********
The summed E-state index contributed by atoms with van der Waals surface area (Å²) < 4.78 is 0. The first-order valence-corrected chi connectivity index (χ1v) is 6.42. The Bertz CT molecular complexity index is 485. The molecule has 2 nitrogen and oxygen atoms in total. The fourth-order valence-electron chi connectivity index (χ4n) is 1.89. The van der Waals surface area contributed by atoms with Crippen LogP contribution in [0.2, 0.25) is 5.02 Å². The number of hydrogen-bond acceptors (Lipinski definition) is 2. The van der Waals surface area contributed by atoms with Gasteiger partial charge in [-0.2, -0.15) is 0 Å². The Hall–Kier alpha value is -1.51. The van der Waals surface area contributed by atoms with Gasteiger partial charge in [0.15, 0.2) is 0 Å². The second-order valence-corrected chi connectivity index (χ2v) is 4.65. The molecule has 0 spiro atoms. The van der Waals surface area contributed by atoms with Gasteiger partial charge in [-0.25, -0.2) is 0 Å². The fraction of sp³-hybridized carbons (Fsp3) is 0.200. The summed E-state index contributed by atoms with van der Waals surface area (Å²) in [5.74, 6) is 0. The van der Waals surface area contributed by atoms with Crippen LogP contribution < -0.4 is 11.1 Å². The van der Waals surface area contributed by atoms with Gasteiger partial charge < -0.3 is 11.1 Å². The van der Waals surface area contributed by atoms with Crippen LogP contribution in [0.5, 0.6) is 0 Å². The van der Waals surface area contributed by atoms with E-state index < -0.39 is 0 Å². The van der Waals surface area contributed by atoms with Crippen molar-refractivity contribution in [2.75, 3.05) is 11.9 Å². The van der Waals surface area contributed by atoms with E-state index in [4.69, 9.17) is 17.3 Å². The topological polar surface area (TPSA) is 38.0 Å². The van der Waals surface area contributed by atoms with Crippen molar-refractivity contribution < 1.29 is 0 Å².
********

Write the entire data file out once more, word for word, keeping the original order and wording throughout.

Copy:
The summed E-state index contributed by atoms with van der Waals surface area (Å²) < 4.78 is 0. The first-order valence-corrected chi connectivity index (χ1v) is 6.42. The Bertz CT molecular complexity index is 485. The molecule has 2 nitrogen and oxygen atoms in total. The fourth-order valence-electron chi connectivity index (χ4n) is 1.89. The van der Waals surface area contributed by atoms with Crippen LogP contribution in [0.2, 0.25) is 5.02 Å². The number of hydrogen-bond acceptors (Lipinski definition) is 2. The van der Waals surface area contributed by atoms with Gasteiger partial charge in [-0.2, -0.15) is 0 Å². The Hall–Kier alpha value is -1.51. The van der Waals surface area contributed by atoms with Gasteiger partial charge in [0.15, 0.2) is 0 Å². The second-order valence-corrected chi connectivity index (χ2v) is 4.65. The molecule has 0 spiro atoms. The van der Waals surface area contributed by atoms with Gasteiger partial charge in [-0.25, -0.2) is 0 Å². The fraction of sp³-hybridized carbons (Fsp3) is 0.200. The summed E-state index contributed by atoms with van der Waals surface area (Å²) in [5.74, 6) is 0. The van der Waals surface area contributed by atoms with Crippen LogP contribution < -0.4 is 11.1 Å². The van der Waals surface area contributed by atoms with Gasteiger partial charge < -0.3 is 11.1 Å². The van der Waals surface area contributed by atoms with Crippen LogP contribution in [0.5, 0.6) is 0 Å². The van der Waals surface area contributed by atoms with E-state index < -0.39 is 0 Å². The van der Waals surface area contributed by atoms with Crippen molar-refractivity contribution in [2.75, 3.05) is 11.9 Å². The van der Waals surface area contributed by atoms with E-state index in [4.69, 9.17) is 17.3 Å². The topological polar surface area (TPSA) is 38.0 Å². The van der Waals surface area contributed by atoms with Crippen molar-refractivity contribution < 1.29 is 0 Å².